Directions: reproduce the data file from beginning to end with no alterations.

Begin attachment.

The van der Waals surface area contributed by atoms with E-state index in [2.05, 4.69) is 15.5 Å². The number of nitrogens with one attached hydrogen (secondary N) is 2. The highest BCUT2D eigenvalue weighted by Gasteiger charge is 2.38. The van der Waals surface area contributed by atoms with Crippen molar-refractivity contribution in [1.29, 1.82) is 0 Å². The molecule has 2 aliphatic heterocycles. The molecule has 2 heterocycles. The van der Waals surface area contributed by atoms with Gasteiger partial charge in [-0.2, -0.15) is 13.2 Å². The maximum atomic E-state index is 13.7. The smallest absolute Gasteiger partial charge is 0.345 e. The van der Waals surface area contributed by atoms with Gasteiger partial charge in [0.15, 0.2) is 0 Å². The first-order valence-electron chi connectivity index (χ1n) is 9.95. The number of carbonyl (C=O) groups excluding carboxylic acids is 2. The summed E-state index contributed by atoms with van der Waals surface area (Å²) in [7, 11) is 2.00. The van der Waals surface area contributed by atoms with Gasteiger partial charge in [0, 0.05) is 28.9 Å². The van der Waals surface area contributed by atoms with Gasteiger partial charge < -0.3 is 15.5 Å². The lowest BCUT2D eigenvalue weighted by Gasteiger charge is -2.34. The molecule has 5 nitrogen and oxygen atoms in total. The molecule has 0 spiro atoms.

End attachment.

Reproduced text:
The van der Waals surface area contributed by atoms with E-state index in [2.05, 4.69) is 15.5 Å². The number of nitrogens with one attached hydrogen (secondary N) is 2. The highest BCUT2D eigenvalue weighted by Gasteiger charge is 2.38. The van der Waals surface area contributed by atoms with Crippen molar-refractivity contribution in [1.29, 1.82) is 0 Å². The molecule has 2 aliphatic heterocycles. The molecule has 2 heterocycles. The van der Waals surface area contributed by atoms with Gasteiger partial charge in [-0.2, -0.15) is 13.2 Å². The maximum atomic E-state index is 13.7. The smallest absolute Gasteiger partial charge is 0.345 e. The van der Waals surface area contributed by atoms with Gasteiger partial charge in [0.15, 0.2) is 0 Å². The first-order valence-electron chi connectivity index (χ1n) is 9.95. The number of carbonyl (C=O) groups excluding carboxylic acids is 2. The summed E-state index contributed by atoms with van der Waals surface area (Å²) in [7, 11) is 2.00. The van der Waals surface area contributed by atoms with Gasteiger partial charge in [0, 0.05) is 28.9 Å². The van der Waals surface area contributed by atoms with Gasteiger partial charge < -0.3 is 15.5 Å². The lowest BCUT2D eigenvalue weighted by Gasteiger charge is -2.34. The molecule has 5 nitrogen and oxygen atoms in total. The molecule has 0 spiro atoms.